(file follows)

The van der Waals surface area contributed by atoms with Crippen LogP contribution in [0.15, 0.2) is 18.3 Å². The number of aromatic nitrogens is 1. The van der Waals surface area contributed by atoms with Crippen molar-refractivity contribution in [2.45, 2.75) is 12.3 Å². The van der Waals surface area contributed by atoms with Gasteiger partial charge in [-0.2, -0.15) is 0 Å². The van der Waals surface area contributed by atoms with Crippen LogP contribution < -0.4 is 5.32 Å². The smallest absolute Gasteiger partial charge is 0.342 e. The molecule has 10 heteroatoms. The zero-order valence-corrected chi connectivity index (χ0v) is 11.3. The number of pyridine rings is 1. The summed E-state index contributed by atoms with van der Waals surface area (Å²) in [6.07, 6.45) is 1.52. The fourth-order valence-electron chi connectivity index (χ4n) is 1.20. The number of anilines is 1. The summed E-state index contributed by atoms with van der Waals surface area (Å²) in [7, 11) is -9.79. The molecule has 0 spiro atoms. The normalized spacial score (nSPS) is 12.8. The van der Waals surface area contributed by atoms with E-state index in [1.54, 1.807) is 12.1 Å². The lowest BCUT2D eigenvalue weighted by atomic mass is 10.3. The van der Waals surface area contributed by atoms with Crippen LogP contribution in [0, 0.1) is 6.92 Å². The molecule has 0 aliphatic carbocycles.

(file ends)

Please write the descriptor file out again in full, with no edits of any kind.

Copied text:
The van der Waals surface area contributed by atoms with Crippen LogP contribution in [0.15, 0.2) is 18.3 Å². The number of aromatic nitrogens is 1. The van der Waals surface area contributed by atoms with Crippen molar-refractivity contribution in [2.45, 2.75) is 12.3 Å². The van der Waals surface area contributed by atoms with Gasteiger partial charge in [-0.2, -0.15) is 0 Å². The van der Waals surface area contributed by atoms with Crippen LogP contribution < -0.4 is 5.32 Å². The smallest absolute Gasteiger partial charge is 0.342 e. The molecule has 10 heteroatoms. The zero-order valence-corrected chi connectivity index (χ0v) is 11.3. The number of pyridine rings is 1. The summed E-state index contributed by atoms with van der Waals surface area (Å²) in [6.07, 6.45) is 1.52. The fourth-order valence-electron chi connectivity index (χ4n) is 1.20. The number of anilines is 1. The summed E-state index contributed by atoms with van der Waals surface area (Å²) in [7, 11) is -9.79. The molecule has 0 spiro atoms. The normalized spacial score (nSPS) is 12.8. The van der Waals surface area contributed by atoms with E-state index in [1.54, 1.807) is 12.1 Å². The lowest BCUT2D eigenvalue weighted by atomic mass is 10.3. The van der Waals surface area contributed by atoms with Crippen LogP contribution in [0, 0.1) is 6.92 Å². The molecule has 0 aliphatic carbocycles.